With Capitol Hill bracing for a battle over financial policy this summer, the focus now is on rules for the committee that will seek to reconcile House and Senate versions of the federal budget.
J. Scott Applewhite / AP
In Washington, sometimes you even have to negotiate guidelines for negotiations.
The House and Senate are creeping toward the summer’s battle royale over debt, deficits, the 2014 fiscal year federal budget, and the nation’s borrowing limit – a swarm of financial topics that will hit Capitol Hill before lawmakers break for the traditional August recess.
But right now, the leaders of both parties are trying to reach a deal on the rules for the committee that will attempt to reconcile the deeply conservative budget passed by the House GOP and the equally liberal measure offered by Senate Democrats last month.
The first steps of this drama played out in the Senate on Wednesday.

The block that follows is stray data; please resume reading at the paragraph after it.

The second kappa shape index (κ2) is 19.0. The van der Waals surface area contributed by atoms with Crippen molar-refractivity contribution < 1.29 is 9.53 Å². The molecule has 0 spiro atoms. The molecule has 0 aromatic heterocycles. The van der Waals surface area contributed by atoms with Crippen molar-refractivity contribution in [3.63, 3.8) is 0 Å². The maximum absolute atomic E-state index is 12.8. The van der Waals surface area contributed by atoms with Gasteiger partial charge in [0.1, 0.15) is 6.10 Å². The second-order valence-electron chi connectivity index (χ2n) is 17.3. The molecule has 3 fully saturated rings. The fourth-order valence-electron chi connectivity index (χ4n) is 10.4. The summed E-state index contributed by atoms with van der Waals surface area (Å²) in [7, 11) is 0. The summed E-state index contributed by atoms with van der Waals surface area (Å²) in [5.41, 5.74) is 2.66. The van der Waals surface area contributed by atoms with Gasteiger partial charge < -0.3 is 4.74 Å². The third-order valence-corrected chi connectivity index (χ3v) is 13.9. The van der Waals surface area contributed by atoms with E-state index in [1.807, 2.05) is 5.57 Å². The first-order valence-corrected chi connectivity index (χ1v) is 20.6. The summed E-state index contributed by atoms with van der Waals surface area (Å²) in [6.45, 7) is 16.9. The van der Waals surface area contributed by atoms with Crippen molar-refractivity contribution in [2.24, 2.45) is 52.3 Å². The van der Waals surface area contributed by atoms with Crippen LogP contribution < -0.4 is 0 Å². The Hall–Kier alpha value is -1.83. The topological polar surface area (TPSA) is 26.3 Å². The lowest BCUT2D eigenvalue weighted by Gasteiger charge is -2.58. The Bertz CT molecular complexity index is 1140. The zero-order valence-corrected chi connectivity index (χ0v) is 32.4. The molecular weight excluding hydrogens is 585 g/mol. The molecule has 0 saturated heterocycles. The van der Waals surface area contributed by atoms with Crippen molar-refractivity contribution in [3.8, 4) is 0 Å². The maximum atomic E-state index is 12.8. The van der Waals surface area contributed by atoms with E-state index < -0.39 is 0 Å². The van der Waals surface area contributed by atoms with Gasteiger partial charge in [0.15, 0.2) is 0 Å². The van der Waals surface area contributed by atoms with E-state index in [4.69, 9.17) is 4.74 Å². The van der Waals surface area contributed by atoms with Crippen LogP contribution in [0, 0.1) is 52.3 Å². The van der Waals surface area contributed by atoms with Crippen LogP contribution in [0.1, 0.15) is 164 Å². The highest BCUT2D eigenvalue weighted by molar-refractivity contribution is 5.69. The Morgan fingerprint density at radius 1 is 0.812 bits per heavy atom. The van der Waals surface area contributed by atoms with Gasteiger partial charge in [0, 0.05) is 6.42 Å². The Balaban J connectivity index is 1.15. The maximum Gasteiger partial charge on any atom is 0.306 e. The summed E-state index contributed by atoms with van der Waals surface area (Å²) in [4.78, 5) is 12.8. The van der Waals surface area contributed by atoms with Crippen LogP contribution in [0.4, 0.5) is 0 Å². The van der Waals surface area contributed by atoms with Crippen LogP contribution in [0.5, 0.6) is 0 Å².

In a move clearly aimed both at shining a spotlight on the issue of the budget and tweaking the GOP in the process, Senate Majority Leader Harry Reid (D) of Nevada asked for unanimous consent to appoint Senate negotiators for a budget conference with the House.
Republicans have been the most prominent champions of so-called regular order requiring both chambers to pass budgets and subsequently agree on a compromise through negotiation. The Republican House was even the originator earlier this year of an idea that required both chambers of Congress to pass budgets or forego their pay until the end of the congressional session.